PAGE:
President Barack Obama last week issued a proclamation declaring that December is National Critical Infrastructure Month. Critical infrastructure are the assets, systems and networks that are essential to the nation's security, public health and safety, economic vitality and way of life, and any effort to destroy or alter them would have a debilitating effect on the country. Food and agriculture is one of 18 sectors identified as a critical infrastructure.
"This month, we affirm the fundamental importance of our critical infrastructure and recommit to preparing for, responding to and recovering from hazardous events and emergencies efficiently and effectively," the proclamation said. "I call upon the people of the United States to recognize the importance of protecting our nation's critical resources and to observe this month with appropriate events and training to enhance our national security and resilience."
IDFA has played a leading role in the Food and Agricultural Sector Coordinating Council (FASCC), the presidentially mandated partnership between government and the private sector food and agriculture entities, since its formation by the Department of Homeland Security nine years ago. Clay Detlefsen, IDFA vice president of regulatory affairs, is the council's co-chair.
The council exists to encourage communication and planning between private businesses, the sector-specific agencies – Food and Drug Administration and U.S. Department of Agriculture – and DHS, along with other government entities and organizations, to secure and protect the nation's food supply.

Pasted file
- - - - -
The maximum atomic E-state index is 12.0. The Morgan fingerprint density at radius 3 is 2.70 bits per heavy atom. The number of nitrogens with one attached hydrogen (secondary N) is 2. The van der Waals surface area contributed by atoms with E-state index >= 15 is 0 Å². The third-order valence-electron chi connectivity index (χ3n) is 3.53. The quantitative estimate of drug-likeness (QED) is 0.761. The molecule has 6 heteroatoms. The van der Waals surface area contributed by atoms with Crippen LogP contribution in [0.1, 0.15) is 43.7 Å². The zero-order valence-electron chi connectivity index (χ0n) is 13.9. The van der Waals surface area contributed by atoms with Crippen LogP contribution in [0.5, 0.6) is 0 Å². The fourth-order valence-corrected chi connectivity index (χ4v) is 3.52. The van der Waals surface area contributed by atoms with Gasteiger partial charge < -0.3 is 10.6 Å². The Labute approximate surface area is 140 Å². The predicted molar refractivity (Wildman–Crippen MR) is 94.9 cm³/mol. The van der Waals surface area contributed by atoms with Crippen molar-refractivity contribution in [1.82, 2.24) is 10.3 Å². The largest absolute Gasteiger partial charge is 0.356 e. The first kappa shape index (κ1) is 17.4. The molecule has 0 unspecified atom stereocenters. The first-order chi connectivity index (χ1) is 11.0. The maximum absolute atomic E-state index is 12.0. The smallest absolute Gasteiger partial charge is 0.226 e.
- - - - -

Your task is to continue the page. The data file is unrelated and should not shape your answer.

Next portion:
In addition to IDFA, other members of the council include, but are not limited to, the American Frozen Food Institute, Grocery Manufacturers Association, Food Marketing Institute, National Milk Producers Federation, National Pork Board and National Restaurant Association.
Detlefsen believes participation by IDFA and these other organizations has definitely been worth the time invested.
"Critical relationships within the sector and with government personnel have materialized, mutual understandings and trust have been developed, and tabletop exercises, or drills, have resulted in improvements to our nation's food defense plans," Detlefsen said.
He listed several benefits to participating in the council, including having a voice in establishing priorities, gaining insight into governmental operational issues and, perhaps most important, having an opportunity to work proactively with government officials to ensure that the industry is pursuing the correct objectives.
"The bottom line is that should something happen, we will be able to act more quickly and efficiently," Detlefsen said. "That critical moment has not yet materialized and hopefully it never will."
For more information, contact Detlefsen at email@example.com.